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50 Years Of The Civil Rights Act: Dr. Robert B. Hayling


This week, as the nation marks the 50th anniversary of the signing of the Civil Rights Act of 1964, the Florida man known as the father of that legislation, Dr. Robert B. Hayling, will be in St. Augustine.The city is a focal point in both the history of the civil rights movement and Hayling’s own story.

Dr. Robert. B. Hayling, the father of both the St. Augustine Movement and the 1964 Civil Rights Act, was inducted into the Florida Civil Rights Hall of Fame this May.

On Wednesday afternoon, 50 years after the act was signed, Hayling will be honored in St. Augustine by city officials at the city’s Foot Soldiers Monument, which honors the young men and women he helped organize in protest.

Born and raised in Tallahassee, Hayling opened a dental practice in St. Augustine in 1960 after attending dental school in Nashville.

Dr. Casey Welch, sociology professor at Flagler College, said Hayling likely had not planned on becoming a civil rights organizer when he left Tennessee.

“But when he saw the inequalities here, he began to mobilize, he became a representative, along with Rev. Goldie Eubanks, of the NAACP Youth Council,” Welch said.

The St. Augustine Four

It was in that position that Hayling began to organize demonstrations, including the sit-in that led to the 1963 arrest of “The St. Augustine Four” – two young men and two young women arrested for attempted to order at a segregated St. Augustine lunch counter.

“Hayling’s legal status or position was wrapped up in that because each of them refused to sign statements that said they would refrain from protesting anymore and identifying Hayling as having incited youthful deviance or delinquency,” Welch said.

The four were sent away for six months to juvenile detention facilities before being released by order of the governor. The case received national attention, and put St. Augustine on the radar of national civil rights leaders.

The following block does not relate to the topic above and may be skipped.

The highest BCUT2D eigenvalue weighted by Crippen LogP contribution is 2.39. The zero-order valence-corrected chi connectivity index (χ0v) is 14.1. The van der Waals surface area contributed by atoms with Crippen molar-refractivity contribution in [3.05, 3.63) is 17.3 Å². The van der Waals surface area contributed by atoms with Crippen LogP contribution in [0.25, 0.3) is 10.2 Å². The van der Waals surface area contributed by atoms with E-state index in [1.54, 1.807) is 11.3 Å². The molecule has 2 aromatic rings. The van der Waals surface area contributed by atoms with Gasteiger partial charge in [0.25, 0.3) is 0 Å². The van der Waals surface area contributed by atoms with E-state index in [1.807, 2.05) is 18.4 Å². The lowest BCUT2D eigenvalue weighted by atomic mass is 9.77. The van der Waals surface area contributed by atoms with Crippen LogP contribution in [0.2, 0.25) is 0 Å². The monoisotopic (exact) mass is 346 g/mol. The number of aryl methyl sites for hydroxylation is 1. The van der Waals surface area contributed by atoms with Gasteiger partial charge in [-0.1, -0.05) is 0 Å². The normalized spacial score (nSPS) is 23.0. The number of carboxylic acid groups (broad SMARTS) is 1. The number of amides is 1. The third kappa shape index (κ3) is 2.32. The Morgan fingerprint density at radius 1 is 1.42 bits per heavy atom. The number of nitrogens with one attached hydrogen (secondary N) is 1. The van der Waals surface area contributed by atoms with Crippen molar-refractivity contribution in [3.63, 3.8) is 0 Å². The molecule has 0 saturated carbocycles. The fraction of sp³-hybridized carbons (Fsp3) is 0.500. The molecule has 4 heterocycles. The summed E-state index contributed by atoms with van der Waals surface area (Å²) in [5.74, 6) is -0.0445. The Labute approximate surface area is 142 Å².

Presidential Success Helps The Movement Grow

Hayling continued to draw attention to the racial injustice being felt in St. Augustine as the city prepared to celebrate it’s quadricentennial, as University of North Florida historian Dr. Alan Bliss explains.

“The civic leadership in St. Augustine invited then Vice President Lyndon Johnson to come to the city and help kick off the planning of it’s 400th anniversary," Bliss said.

“Dr. Hayling, reached out to Johnson and discouraged him from coming, saying that he did not think it would be a faithful reflection of the Kennedy-Johnson administration or the federal government of the United States to celebrate the history of a place that was so sharply segregated.”

Johnson agreed to attend the event, on the condition that members of the city’s black community be invited to attend and that seating not be segregated.

Johnson also asked local leaders to meet with Hayling and other activists to discuss their concerns. The meeting took place, but the only city official in attendance was a secretary with a tape recorder.

Despite still being written off by local officials, Bliss said Hayling’s success with Johnson made him realize the potential of St. Augustine’s place in the movement.

Credit The Florida Channel
Dr. Robert B. Hayling speaks during his induction into the Florida Civil Rights Hall of Fame earlier this year.

“What this taught Dr. Hayling was that St. Augustine was in a place geographically, and in a place chronologically, where St. Augustine because of those things could really have an outsized voice in calling attention to the injustice of racial discrimination and white supremacy in the South,” he said.

Becoming The "Father" Of The Civil Rights Act

During his hall of fame induction, Hayling explained how his work with political leaders and other luminaries of the civil rights movement led to the July 2 signing of the Civil Rights Act, and how he came to be known as the father of the landmark legislation.

“Dr. King and other civil rights organizations appealed to me to give Lyndon Johnson, as president, a cessation period of two weeks before he would sign the Civil Rights Act,” he said.

“I said ‘no way, we were going to continue to demonstrate and do whatever we had to do, until that act was signed.’”

In addition to being honored by the city, on Wednesday Hayling’s former dental office at 79 Bridge Street will officially open as the Civil Rights Museum of St. Augustine.

You can follow Patrick Donges on Twitter @patrickhdonges.

Patrick Donges served as WJCT's Digital Content Editor from August 2013 - August 2014.